Children and adults were both pleased to look over Gary Tischer's 1964 Pontiac GTO, complete with tri-power carburetion and a 389 cubic-inch V8, backed up by a four-speed manual transmission. Tischer brought it up from Renton, Washington for the Greenwood Car Show in Seattle. (Photo by Terry Parkhurst, subject to copyright)
This year saw the 10th staging of the Kirkland Concours d’Elegance. It was held down in Tacoma, Washington, about 40 miles south of Kirkland, on September ninth. If you don’t understand how that works I can’t tell you, but having grown up in Tacoma, I know one thing: Tacoma is very different from Kirkland. Tacoma used to be primarily known for a smelter plant whose smell permeated the city all the way to the freeway. Kirkland, on the other hand, has been called the “Rodeo Drive of the North.”
The LeMay auto museum, which bills itself as “America’s Car Museum,” has been a sponsor from the get-go of the Kirkland concours; so this year the people who run the museum, decided it wouldn’t matter if the concours wasn’t staged in the city of Kirkland. They felt they owned the concept. Nonetheless, the location name of the concours remains the same.
Compare that to the Greenwood district in Seattle, which held its 20th anniversary show this past June, right where it started – in Greenwood – on the same day: last Saturday of the month. Consistency has value, even with car shows. Call that lesson number one.
It’s a low key affair. You wouldn’t see anyone cleaning their exhaust pipes with a toothbrush at Greenwood. The show is staged along Greenwood Avenue North, for a distance of mile-and-a-half. This year, the owners of about 650 cars and trucks participated and an estimated 50,000 spectators ambled through. Looking was free, but entering a vehicle was not. People drive their cars there, even when that car is a 1913 Cadillac.
Harold Musolf, a machinist who makes restoration parts for REO autos – what Ransom Eli Olds started his legacy with in the auto business – drove one of two 1913 Cadillacs he owns, to Greenwood from the nearby Ballard neighborhood.
Musolf also has a 1906 Losier, an auto of which he said, “You have to make everything for that.” The Cadillac, on the other hand, “is what I’d call a popular car; we put 1,000 miles a year on it.”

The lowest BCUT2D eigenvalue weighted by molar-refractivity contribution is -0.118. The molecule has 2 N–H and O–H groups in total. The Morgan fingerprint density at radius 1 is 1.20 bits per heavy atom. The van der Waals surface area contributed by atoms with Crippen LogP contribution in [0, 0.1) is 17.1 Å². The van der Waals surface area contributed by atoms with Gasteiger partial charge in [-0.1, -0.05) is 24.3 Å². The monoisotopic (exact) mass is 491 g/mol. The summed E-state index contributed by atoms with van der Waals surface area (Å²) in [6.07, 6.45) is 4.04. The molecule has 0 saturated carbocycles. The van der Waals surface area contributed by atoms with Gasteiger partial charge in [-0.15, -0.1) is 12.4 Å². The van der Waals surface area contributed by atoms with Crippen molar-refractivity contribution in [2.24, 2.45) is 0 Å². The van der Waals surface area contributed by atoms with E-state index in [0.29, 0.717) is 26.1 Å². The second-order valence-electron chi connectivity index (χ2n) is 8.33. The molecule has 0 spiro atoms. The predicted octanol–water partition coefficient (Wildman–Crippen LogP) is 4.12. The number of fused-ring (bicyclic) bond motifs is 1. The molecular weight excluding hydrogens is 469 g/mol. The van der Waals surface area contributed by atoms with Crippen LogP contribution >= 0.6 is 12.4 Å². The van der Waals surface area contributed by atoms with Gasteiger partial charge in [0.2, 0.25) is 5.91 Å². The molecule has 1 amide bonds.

Part of those miles is due from trips to downtown Seattle, to pick up his wife, Gayle; after she gets off work. Musolf’s grandfather bought the Cadillac on display from a wrecking yard, up in Bellingham, Washington, back in 1957; then, in 1997, Musolf obtained it from his granddad, which had never restored it. The engine still has its original Babbitt bearings, he said. He changed the pistons out from 8 pound aluminum to 31 pound steel molybdenum; made the pistons from those in a Ford 460 cubic-inch engine. The Caddy’s engine measures 367.7 cubic inches and produces 48.8 horsepower.
Not far from the antique Cadillac, was a car that might not make it into a concours, but brought back a lot of memories for those who remember the SCCA (Sports Car Club of America) sport sedan and coupe wars of the late ‘60s and early ‘70s: a 1968 Opel Cadet Rallye (sic) coupe. Troy Moore had brought it down by Lynnwood, Washington. He said, “I’ve owned it two-and-a-half years. It sold (to me) in Wenatchee, and I bought it off of Craig’s List. The only rust left is on the bottom of the left side’s rocker panel and inside the right wheel-well.”
Resplendent in orange with black accents, and shod with aftermarket chrome wheels, you’d be hard-pressed to notice anything out of whack, if it hadn’t been pointed out to you. Recarro seats and a four-speed manual transmission added to its allure.
What’s really been the drawing card for the Greenwood show, the past few years is the diversity of vehicles. Last year’s show held some vintage Datsun trucks and this year’s show held those and one more, a bright green 1964 Datsun L320; powered with a 1200 cubic-centimeter in-line four cylinder engine, putting out 60 horsepower. Something it shared with antique cars: it could be started by hand cranking, if need be.
Jerry Barkley, owner of Crown Hill Automotive, showed his own car, a well-restored 1937 Ford. Barkley became active in the show, in 2009, after two successive years that had different public relations professionals running the show.
After 2008, the Greenwood Chamber of Commerce bailed out, when monies disappeared to places no one knew. That led to the formation of the Greenwood Knights Car Club, of which Barkley became a member. The show became a fund-raiser for local charities; and last year, the show raised $13,000 for the local food bank and others. While spectators can roam the show for free, there's a fee to enter a vehicle and business sponsorship.
The concours in Tacoma is also a fund raiser, mainly for Children’s Hospital in Seattle. It’s raised about $1.5 million dollars since its inception in Kirkland, back in 2003. While the concours has business sponsors - a bank was the main sponsor this year - adult spectators had to pay $25 to view the vehicles up close; that fee included admission to the LeMay - ACM this year. (Teenagers paid less and children under seven could see it all for free.)
Unfortunately, an invitation to attend the concours came my way, too late. So I can’t say with any authority how well things went, with the change in venue. It should help the concours, to be on the grounds next to one of the world’s largest auto museums. But it still seems that a name change would be a good idea, to indicate a new location. After all, if the Greenwood Car Show moved out of Seattle, would they still call it the Greenwood Car Show? -- Terry Parkhurst